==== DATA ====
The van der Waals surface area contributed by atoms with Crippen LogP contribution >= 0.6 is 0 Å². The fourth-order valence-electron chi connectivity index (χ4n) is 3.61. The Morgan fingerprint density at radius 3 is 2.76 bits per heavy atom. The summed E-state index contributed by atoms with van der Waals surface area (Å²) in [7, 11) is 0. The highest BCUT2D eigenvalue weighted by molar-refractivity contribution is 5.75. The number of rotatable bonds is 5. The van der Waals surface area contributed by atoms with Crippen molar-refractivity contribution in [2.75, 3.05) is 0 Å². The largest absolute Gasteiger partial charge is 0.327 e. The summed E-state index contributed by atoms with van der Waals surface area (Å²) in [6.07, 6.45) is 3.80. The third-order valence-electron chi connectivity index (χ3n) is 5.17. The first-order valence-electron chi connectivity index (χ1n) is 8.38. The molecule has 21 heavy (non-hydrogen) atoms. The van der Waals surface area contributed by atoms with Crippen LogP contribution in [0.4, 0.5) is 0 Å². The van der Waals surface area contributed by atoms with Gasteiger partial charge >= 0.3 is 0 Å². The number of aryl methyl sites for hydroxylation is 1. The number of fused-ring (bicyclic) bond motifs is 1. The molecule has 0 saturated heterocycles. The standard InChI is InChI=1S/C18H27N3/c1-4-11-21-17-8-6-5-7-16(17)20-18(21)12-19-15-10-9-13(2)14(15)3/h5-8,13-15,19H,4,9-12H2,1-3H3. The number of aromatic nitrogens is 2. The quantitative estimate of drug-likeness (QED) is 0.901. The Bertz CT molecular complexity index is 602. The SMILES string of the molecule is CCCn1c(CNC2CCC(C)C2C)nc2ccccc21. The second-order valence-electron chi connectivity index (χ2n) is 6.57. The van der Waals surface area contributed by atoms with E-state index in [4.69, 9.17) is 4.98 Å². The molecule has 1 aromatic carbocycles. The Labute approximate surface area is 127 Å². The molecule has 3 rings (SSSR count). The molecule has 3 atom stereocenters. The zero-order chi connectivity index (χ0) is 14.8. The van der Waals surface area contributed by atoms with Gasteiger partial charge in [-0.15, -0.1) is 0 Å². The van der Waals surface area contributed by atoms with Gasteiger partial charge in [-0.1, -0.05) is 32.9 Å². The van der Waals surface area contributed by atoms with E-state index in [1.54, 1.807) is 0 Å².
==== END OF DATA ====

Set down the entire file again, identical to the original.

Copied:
The van der Waals surface area contributed by atoms with Crippen LogP contribution >= 0.6 is 0 Å². The fourth-order valence-electron chi connectivity index (χ4n) is 3.61. The Morgan fingerprint density at radius 3 is 2.76 bits per heavy atom. The summed E-state index contributed by atoms with van der Waals surface area (Å²) in [7, 11) is 0. The highest BCUT2D eigenvalue weighted by molar-refractivity contribution is 5.75. The number of rotatable bonds is 5. The van der Waals surface area contributed by atoms with Crippen molar-refractivity contribution in [2.75, 3.05) is 0 Å². The largest absolute Gasteiger partial charge is 0.327 e. The summed E-state index contributed by atoms with van der Waals surface area (Å²) in [6.07, 6.45) is 3.80. The third-order valence-electron chi connectivity index (χ3n) is 5.17. The first-order valence-electron chi connectivity index (χ1n) is 8.38. The molecule has 21 heavy (non-hydrogen) atoms. The van der Waals surface area contributed by atoms with Crippen LogP contribution in [0.4, 0.5) is 0 Å². The van der Waals surface area contributed by atoms with Gasteiger partial charge >= 0.3 is 0 Å². The number of aryl methyl sites for hydroxylation is 1. The number of fused-ring (bicyclic) bond motifs is 1. The molecule has 0 saturated heterocycles. The standard InChI is InChI=1S/C18H27N3/c1-4-11-21-17-8-6-5-7-16(17)20-18(21)12-19-15-10-9-13(2)14(15)3/h5-8,13-15,19H,4,9-12H2,1-3H3. The number of aromatic nitrogens is 2. The quantitative estimate of drug-likeness (QED) is 0.901. The Bertz CT molecular complexity index is 602. The SMILES string of the molecule is CCCn1c(CNC2CCC(C)C2C)nc2ccccc21. The second-order valence-electron chi connectivity index (χ2n) is 6.57. The van der Waals surface area contributed by atoms with E-state index in [4.69, 9.17) is 4.98 Å². The molecule has 1 aromatic carbocycles. The Labute approximate surface area is 127 Å². The molecule has 3 rings (SSSR count). The molecule has 3 atom stereocenters. The zero-order chi connectivity index (χ0) is 14.8. The van der Waals surface area contributed by atoms with Gasteiger partial charge in [-0.15, -0.1) is 0 Å². The van der Waals surface area contributed by atoms with Gasteiger partial charge in [-0.1, -0.05) is 32.9 Å². The van der Waals surface area contributed by atoms with E-state index in [1.54, 1.807) is 0 Å².